I don’t enjoy aspirin the way I used to. Aspirin used to be a taste sensation for me. I would always chew the tablets, for that shrapnel burst of salicylate, almost as mouth-curdling in its own way as lemon, and it seemed to me that the analgesic effect was kick-started with the absorption of that distinctive taste. I don’t think that the generic aspirin I buy tastes any different, but it has lost most of its interest; a consequence—another consequence—of the breakdown of discipline and morale in the body’s engineering corps that comes with advancing years.
Another area that has been impacted is my driving. I’m not thinking, here, about the sudden desertion of the steering wheel aggression that had me pushing up over the speed limit enough to keep me totally focussed on the road, ahead and behind; such complete concentration now replaced by wandering attention and slow reactions. I’m thinking, rather, of the sheer visual pleasure of the road at its most beautiful—the freeway at night.
My special delight was the South-East Freeway, approaching the city. At night, a freeway is all about the architecture of light, from the flashing white lines and cats-eyes to the polygonal white curve of the concrete barriers, up in the great suspended sweep of the light standards wrapping the space like so many radiant moonflowers. And hanging in that tunnel of light, floating above the tarmac, are signs; guidance for strangers, reminders for the distracted, and for all an intermittent arbour of luminous green and white, shade from the dark above. Sweeping under Vulture Street, across the Captain Cook to the city, my sense of sight would be ravished by the river to the left reflecting the lights of Southbank, and Victoria white on the water, and on the right the city, thousands of glinting cubes piled up in patchwork towers of darkness and light, and on the top the luscious neon, and all the while the forward rush towards the crush of city exit signs.
It no longer thrills me in the same way. Maybe it’s the freeway that’s getting old. Maybe age has dimmed the lights and corrosion has filmed the signs. But the city itself is bigger and brighter than ever, so I fear it is aspirin syndrome.
There is another, more austere pleasure that I took in driving at night. It is the pleasure, out on the Bruce or the Warrego or the Newell or the New England, in the many miles between the towns, on the two lane asphalt, of driving a long night towards some distant city, with no other cars in sight; of gathering the narrow world into the dimmest extent of the headlights—a hint of the road, the far sparkle of a reflector, a line of white or yellow streaming in, the sudden clumps of roadside grass, the bowing trees, the tarmac suddenly filled with flashing aggregate—then discarding it to the outer darkness.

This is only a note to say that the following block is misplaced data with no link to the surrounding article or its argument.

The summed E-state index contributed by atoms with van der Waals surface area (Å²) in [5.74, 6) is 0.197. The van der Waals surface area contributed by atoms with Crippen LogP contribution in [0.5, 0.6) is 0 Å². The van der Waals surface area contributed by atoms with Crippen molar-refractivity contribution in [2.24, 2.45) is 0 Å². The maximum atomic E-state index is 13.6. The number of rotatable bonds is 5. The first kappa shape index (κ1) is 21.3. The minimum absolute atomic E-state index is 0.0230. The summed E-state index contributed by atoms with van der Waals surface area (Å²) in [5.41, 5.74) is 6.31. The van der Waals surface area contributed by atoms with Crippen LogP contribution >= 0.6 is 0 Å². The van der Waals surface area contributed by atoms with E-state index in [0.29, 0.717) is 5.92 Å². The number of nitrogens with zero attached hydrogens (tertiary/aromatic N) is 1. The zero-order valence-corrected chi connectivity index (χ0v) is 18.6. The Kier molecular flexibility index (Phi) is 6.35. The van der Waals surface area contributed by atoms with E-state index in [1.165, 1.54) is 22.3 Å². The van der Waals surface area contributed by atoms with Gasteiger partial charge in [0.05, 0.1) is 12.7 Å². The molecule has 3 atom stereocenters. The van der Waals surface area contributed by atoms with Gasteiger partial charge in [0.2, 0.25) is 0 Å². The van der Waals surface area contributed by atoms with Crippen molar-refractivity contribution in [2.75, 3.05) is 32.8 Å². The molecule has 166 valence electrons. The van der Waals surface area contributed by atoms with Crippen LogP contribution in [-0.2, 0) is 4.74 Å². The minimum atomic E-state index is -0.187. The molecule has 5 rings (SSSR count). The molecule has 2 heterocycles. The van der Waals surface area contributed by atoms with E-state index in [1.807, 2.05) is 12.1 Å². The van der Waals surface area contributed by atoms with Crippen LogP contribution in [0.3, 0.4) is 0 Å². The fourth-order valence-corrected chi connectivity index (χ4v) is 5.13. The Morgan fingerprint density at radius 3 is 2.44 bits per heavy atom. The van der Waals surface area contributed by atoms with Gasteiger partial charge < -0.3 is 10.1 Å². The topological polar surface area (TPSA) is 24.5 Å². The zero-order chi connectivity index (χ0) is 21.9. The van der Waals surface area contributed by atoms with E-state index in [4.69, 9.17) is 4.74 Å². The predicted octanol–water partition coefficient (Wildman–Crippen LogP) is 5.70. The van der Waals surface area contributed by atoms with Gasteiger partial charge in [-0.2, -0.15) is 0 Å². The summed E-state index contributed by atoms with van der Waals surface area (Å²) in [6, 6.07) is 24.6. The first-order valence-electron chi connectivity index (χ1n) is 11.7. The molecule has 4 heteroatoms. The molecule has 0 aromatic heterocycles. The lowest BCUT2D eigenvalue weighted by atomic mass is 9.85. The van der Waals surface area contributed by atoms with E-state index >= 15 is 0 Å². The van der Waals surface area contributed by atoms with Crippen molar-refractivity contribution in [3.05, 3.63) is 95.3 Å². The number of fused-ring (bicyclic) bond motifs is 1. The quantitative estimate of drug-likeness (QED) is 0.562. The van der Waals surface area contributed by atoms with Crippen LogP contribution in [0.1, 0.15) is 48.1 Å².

Beneath the back and forth of the road across the bright windscreen, was constantly the delicious cosy glow of the dashboard, like light rain on a tin roof. The intimacy of this cocoon, the comforting glow within the enclosing darkness, is in hypnotic contrast contrast with the reality of speed. It’s an example both of classical relativity and the revolt of our kinetic perceptions against physical realities unanticipated at the birth of the species. The reality of speed is unappreciated, and unappreciable, as when, in daylight, we slow down to pass through a town, and at 60k, the road seems to be passing slowly enough for us to run beside the car.
There must always be someone in the design factories of each of the car makers who understands this; someone who can summon up the darkened world, the sleep-inducing tremors and swayings of the car and the zone of light ahead; someone who will then dream of a perfect glowing intermediary to talk to the driver of the world outside so seductively as to bring a thrill of anticipation to the prospect of a distant night on the road.
Then there is the switching off—the breaking of the spell. Out by Coonabarabran, say, on a moonless and cloudless night, find a spot on the road to pull over, turn off the engine, turn off the lights, step out into the night and experience a stab of fear. Suddenly, you are immensely alone in a vast blackness without markers except the road dimly perceived beside you, and only the night sounds of the bush and the ticking of the engine as it settles and starts to cool.
But overhead…. Lift up your face to the stars; where have they come from? How did this teeming sky become so full? How did this display, normally so pale, become so bright? Stand under it, and let the river of light, ceaselessly turbulent at the borders of perceptibility, wash into your spirit.
It’s been twenty years since I have done this. I think, though, that the delight and wonder I felt dims much more slowly than my eyesight. Writing about it now I recover such shades of the sense of it, that I believe its power would be undiminished. I have re-ignited my imagination at the prospect of such everynight delights, and I want to drive the freeway again, to drive the dark cool road again, to see the stars again. How much capacity for seeing have I lost, then, doc? Chew two aspirin, and tell me in the morning.